A few words and pictures for those who are or would like to be "expert" at dry fly fishing on rivers.
Great photo.The natural world of the trout.
Beautiful...and I hope she holds off...
So do I...Regular Rod
Nice picture - I should pay more attention to the river bottom to indicate where potential springs are !
I'm sure she will. I doubt the water is cold enough right now. Great capture.Best Wishes.
You've made a fair few assumptions RR. The fish might well be a female but dont some male also mottle in a similar way? The fish does look rather snouty. How do you know the bed is upwelling in this spot? Upwelling occurs when the river sits in the bottom of a high water-table. Is the ground re-charged and saturated? It might easily be ducks. Your follower should also be reminded that trout spawn in December, and water temps are not included in their cues.
You are perfectly correct, I have made some assumptions. However...The ground is pretty wet on the uphill bank by the side of this place. Lots of reeds and flag grow in ground that is wet most of the year.I'm fairly sure that she is a she. The photograph is deceptive in respect of her nose. I wasn't aware that males mottled up too.Next time I am there I will try and get a better picture and get closer to see if I can see any visible signs of moving spring water.Regular Rod
I have enjoyed your blog this summer to, lets hope that the winter doesnt get to bad that we cant fish for the ladies..Andy
Evidence of an artesian spring on the hillside is not evidence of an upwelling river bed feature. Think of the hours you put in before claiming a fly works in a certain way or being able to give sound advice to a visiting angler. There are people who work long and hard to establish facts in geology, hydrology and ichthyology. These sciences are complex and require the same lifetime to master that you have devoted to flyfishing. Your writing would be even better if you qualified facts as opinion when you step outside your field of expertise. I have learnt not to doubt you on the subject of dry fly though. All the best RR and thanks for the blog.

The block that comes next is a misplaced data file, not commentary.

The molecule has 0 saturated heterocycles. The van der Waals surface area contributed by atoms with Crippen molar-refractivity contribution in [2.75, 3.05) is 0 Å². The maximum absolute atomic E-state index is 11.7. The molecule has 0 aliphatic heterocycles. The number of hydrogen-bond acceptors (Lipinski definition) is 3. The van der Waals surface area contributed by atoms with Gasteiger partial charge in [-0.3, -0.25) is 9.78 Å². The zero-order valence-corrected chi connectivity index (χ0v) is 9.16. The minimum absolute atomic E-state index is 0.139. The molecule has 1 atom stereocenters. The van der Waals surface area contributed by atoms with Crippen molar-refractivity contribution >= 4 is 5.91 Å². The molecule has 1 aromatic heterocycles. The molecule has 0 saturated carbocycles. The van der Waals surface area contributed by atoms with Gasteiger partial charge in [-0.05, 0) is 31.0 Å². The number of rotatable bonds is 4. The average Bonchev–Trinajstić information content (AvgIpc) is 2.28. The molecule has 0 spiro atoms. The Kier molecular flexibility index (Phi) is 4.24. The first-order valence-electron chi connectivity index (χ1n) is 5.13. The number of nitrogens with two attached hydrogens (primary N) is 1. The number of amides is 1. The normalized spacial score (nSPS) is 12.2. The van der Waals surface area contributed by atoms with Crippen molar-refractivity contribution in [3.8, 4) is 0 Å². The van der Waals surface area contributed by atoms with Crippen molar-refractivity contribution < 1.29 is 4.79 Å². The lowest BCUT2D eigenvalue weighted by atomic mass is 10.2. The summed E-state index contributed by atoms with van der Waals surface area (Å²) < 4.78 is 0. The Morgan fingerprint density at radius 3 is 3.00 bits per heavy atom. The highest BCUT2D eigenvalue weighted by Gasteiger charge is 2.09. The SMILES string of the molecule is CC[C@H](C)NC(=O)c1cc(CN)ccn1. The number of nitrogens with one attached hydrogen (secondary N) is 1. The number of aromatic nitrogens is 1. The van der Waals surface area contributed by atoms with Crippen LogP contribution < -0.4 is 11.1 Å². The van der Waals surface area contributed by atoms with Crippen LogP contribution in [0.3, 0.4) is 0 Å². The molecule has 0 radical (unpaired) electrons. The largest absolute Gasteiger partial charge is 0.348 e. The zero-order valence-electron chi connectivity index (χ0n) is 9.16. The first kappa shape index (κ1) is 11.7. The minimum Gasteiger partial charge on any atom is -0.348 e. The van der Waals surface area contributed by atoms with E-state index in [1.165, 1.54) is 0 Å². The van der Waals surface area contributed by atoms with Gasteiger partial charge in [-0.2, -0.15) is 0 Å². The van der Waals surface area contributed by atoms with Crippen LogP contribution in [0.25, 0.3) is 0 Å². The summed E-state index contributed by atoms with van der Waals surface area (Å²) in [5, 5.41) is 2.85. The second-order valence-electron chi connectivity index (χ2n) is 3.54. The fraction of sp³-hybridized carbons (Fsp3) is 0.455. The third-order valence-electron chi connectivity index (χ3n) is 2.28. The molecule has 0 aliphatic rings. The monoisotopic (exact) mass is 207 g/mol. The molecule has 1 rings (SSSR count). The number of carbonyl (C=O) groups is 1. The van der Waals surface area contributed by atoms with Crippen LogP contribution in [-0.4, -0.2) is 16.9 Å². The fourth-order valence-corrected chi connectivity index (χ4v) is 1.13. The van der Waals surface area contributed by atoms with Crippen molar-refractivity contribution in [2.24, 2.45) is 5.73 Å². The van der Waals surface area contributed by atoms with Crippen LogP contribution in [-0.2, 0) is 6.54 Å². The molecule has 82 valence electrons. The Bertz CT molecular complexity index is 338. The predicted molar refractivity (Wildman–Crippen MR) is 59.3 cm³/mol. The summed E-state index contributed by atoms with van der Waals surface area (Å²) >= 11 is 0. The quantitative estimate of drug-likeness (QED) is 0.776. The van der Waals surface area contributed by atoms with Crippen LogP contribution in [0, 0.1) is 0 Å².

Thank you both. Anonymous I understand exactly what you mean. I should perhaps have put a question mark after averring that the clear patches were from upwellings? Although the permanently wet ground is not actually on the hillside but is right next to the waterside. Short of breaking the fishery rules and wading out and putting my bare hands on the patches or else getting so close that I could see clearly if there was evidence of particles being moved by a current, I cannot really guarantee that the patches are from upwellings.There are other patches like these elsewhere in this part of the river and they too are near to very wet ground.Best wishesRegular Rod
A very interesting and acute observation. I had to go back to my reference library on this one. Bill Willers, a professor of bilogy, in his book "Trout Biology",2nd ed, 1991, Lyons & Burford, points out that females may arrive weeks before spawning starts, and begin cutting. Males may pay no attention whatsoever, and the "cutting" continues in a sporadic fashion, until a dominant male that has paired with the female and defended the spawning bed begins a quivering mating display. Just prior to mating, the female stops using her caudal fin and switches to using her the back of her body, which allows more efficient fertilization by the milt. So I suspect that she will only oviposit when all the signals are aligned. The male will then stay around the nest and the female will cover the eggs and may show defensive circling. So room for optimism in a healthy ecosystem I hope.Hugh
Well Hugh, it was probably not to her liking, because she has moved away from this spot. Perhaps a good move because, just there, she would be an easy target for a heron...Regular Rod